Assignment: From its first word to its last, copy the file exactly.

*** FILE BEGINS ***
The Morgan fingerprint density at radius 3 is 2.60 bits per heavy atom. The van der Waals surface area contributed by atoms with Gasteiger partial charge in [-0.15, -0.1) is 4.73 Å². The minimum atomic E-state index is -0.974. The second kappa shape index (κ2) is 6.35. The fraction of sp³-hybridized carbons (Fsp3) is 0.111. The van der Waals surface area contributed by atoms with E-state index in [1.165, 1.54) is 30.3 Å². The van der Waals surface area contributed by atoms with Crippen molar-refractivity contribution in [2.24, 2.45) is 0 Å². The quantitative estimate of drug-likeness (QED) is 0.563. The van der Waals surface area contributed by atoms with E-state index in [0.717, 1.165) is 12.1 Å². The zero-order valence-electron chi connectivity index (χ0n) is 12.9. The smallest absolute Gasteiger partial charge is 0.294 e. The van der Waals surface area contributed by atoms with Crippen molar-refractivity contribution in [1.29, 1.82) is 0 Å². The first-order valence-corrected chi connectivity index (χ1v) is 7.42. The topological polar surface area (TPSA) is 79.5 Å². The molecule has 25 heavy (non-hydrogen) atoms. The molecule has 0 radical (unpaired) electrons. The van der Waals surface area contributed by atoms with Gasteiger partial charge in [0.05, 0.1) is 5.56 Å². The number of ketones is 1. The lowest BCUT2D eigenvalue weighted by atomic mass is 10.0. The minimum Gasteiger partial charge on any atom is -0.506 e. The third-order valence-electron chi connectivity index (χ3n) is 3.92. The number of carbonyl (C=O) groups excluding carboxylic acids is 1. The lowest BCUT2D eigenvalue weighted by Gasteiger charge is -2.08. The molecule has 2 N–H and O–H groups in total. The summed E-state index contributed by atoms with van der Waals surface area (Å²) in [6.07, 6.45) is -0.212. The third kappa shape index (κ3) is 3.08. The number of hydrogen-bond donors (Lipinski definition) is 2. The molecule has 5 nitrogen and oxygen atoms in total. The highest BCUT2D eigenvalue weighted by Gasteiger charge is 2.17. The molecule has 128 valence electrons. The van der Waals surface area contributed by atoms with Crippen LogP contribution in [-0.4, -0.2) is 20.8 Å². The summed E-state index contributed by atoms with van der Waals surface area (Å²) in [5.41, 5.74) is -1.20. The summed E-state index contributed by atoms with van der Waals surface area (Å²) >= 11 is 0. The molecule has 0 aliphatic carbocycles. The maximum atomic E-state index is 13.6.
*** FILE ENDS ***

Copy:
The Morgan fingerprint density at radius 3 is 2.60 bits per heavy atom. The van der Waals surface area contributed by atoms with Gasteiger partial charge in [-0.15, -0.1) is 4.73 Å². The minimum atomic E-state index is -0.974. The second kappa shape index (κ2) is 6.35. The fraction of sp³-hybridized carbons (Fsp3) is 0.111. The van der Waals surface area contributed by atoms with E-state index in [1.165, 1.54) is 30.3 Å². The van der Waals surface area contributed by atoms with Crippen molar-refractivity contribution in [2.24, 2.45) is 0 Å². The quantitative estimate of drug-likeness (QED) is 0.563. The van der Waals surface area contributed by atoms with E-state index in [0.717, 1.165) is 12.1 Å². The zero-order valence-electron chi connectivity index (χ0n) is 12.9. The smallest absolute Gasteiger partial charge is 0.294 e. The van der Waals surface area contributed by atoms with Crippen molar-refractivity contribution in [1.29, 1.82) is 0 Å². The first-order valence-corrected chi connectivity index (χ1v) is 7.42. The topological polar surface area (TPSA) is 79.5 Å². The molecule has 25 heavy (non-hydrogen) atoms. The molecule has 0 radical (unpaired) electrons. The van der Waals surface area contributed by atoms with Gasteiger partial charge in [0.05, 0.1) is 5.56 Å². The number of ketones is 1. The lowest BCUT2D eigenvalue weighted by atomic mass is 10.0. The minimum Gasteiger partial charge on any atom is -0.506 e. The third-order valence-electron chi connectivity index (χ3n) is 3.92. The number of carbonyl (C=O) groups excluding carboxylic acids is 1. The lowest BCUT2D eigenvalue weighted by Gasteiger charge is -2.08. The molecule has 2 N–H and O–H groups in total. The summed E-state index contributed by atoms with van der Waals surface area (Å²) in [6.07, 6.45) is -0.212. The third kappa shape index (κ3) is 3.08. The number of hydrogen-bond donors (Lipinski definition) is 2. The molecule has 5 nitrogen and oxygen atoms in total. The highest BCUT2D eigenvalue weighted by Gasteiger charge is 2.17. The molecule has 128 valence electrons. The van der Waals surface area contributed by atoms with Crippen LogP contribution in [-0.4, -0.2) is 20.8 Å². The summed E-state index contributed by atoms with van der Waals surface area (Å²) in [5.41, 5.74) is -1.20. The summed E-state index contributed by atoms with van der Waals surface area (Å²) >= 11 is 0. The molecule has 0 aliphatic carbocycles. The maximum atomic E-state index is 13.6.